Regulating energy intake can moderate susceptibility to weight gain and obesity and is essential for people with a higher propensity to gain weight. Interventions that promote self- regulation of energy intake have the potential to control weight gain and also encourage healthy dietary habits. When designing intervention strategies, it is important to understand the genetic aspects involved as nearly 30% of obese individuals underreport their energy intake. The most effective way to fight obesity is through calorie restriction or lowering energy intake. People who carry abnormal genes for energy intake should follow mindful eating to ensure a balance in energy homeostasis.

Individuals who carry the abnormal gene should consciously avoid overeating when feeling distressed or should store healthy snacks to eat at times of distress.Another study showed that deficits in the dopamine D2 receptor led mice to be inactive, which in turn lead to weight gain. Therefore, people with the abnormal gene should consciously stay active.  

Regulating energy intake can moderate susceptibility to weight gain and obesity and is essential for people with a higher propensity to gain weight. Interventions that promote self- regulation of energy intake have the potential to control weight gain and also encourage healthy dietary habits. When designing intervention strategies, it is important to understand the genetic aspects involved as nearly 30% of obese individuals underreport their energy intake. The most effective way to fight obesity is through calorie restriction or lowering energy intake. People who carry abnormal genes for energy intake should follow mindful eating to ensure a balance in energy homeostasis.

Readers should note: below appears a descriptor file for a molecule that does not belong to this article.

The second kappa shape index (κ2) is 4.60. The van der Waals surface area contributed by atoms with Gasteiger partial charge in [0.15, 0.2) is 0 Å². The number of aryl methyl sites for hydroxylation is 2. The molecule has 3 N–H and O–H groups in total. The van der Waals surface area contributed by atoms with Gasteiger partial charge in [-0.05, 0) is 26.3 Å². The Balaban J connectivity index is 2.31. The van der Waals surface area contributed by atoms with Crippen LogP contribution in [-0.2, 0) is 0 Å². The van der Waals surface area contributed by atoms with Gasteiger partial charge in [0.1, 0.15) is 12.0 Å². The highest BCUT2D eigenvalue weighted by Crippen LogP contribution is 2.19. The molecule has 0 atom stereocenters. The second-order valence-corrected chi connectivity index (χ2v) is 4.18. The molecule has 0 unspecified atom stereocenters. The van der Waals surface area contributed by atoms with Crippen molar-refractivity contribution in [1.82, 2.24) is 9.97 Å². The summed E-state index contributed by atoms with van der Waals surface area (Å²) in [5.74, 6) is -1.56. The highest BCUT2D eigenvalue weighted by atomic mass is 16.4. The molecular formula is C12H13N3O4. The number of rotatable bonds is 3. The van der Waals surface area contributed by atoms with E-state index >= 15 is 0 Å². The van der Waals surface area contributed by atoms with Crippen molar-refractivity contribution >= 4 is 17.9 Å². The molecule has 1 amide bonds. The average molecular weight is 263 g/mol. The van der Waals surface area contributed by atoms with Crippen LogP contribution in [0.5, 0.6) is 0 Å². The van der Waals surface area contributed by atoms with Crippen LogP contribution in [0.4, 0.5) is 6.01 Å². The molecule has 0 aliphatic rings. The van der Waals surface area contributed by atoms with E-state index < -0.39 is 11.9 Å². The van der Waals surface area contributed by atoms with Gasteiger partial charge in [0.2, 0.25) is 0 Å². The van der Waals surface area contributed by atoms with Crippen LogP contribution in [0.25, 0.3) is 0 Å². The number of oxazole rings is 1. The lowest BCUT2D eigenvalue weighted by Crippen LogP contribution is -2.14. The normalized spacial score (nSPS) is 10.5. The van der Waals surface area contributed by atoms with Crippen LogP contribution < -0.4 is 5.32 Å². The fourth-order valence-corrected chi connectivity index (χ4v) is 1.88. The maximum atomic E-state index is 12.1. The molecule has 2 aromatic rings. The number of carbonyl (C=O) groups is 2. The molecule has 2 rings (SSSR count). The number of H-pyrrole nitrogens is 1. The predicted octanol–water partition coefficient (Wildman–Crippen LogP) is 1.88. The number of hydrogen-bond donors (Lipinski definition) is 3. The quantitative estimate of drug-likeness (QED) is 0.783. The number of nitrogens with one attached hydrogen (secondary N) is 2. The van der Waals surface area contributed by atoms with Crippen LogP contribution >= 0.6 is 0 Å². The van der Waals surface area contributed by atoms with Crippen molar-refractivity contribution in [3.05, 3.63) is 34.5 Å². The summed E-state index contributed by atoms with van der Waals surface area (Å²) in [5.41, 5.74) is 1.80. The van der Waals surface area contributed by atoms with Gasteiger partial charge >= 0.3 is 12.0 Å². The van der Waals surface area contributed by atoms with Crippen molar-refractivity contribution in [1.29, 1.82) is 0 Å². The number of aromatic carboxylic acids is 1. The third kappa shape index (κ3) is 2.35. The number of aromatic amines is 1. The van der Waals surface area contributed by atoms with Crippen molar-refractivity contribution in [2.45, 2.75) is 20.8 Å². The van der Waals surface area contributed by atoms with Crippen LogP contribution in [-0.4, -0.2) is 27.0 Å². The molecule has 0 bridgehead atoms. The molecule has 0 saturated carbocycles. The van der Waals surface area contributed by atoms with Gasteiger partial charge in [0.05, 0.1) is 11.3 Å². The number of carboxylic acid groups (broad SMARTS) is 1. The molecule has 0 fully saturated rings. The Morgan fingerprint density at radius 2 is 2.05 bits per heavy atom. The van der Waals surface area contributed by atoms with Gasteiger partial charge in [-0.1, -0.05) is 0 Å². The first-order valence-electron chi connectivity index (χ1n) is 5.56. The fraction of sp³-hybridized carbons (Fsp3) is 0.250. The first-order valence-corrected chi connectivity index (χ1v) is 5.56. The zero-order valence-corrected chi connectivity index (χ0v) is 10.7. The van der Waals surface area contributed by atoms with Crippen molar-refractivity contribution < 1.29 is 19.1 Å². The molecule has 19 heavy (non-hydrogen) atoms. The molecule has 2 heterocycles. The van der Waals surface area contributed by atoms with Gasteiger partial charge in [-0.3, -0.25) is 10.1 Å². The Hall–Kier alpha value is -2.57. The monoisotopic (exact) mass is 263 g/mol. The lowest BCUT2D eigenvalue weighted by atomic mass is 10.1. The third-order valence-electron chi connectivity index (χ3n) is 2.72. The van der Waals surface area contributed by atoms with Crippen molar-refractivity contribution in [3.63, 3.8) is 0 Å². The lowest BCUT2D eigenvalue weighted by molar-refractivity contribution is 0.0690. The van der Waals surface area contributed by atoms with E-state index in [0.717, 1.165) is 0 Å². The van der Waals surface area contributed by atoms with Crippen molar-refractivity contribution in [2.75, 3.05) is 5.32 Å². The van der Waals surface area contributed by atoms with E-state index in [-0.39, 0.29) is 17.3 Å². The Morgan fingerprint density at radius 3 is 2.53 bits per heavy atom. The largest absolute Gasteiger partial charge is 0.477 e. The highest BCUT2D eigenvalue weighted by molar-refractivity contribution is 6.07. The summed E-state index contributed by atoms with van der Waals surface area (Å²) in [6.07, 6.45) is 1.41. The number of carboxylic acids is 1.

Find out which variations of these genes you carry and more at www.xcode.in

Nutrigenetics, fitness genetics, health genetics are all nascent but rapidly growing areas within human genetics. The information provided herein is to be read and understood in that context.

 

 

Amrita Surendranath
Amrita Surendranath
Amrita has a Masters in Human Genetics which fuelled her passion for genes and their diktats. She loves converting genetic research into exciting scientific news with a punch. 10 years on, her interesting insights have covered a range of topics that include cancer, diabetes, nutrition, fitness and more. A pulse on what’s interesting aids in decoding laboratory data into useful science that could empower people into molding healthier lifestyles.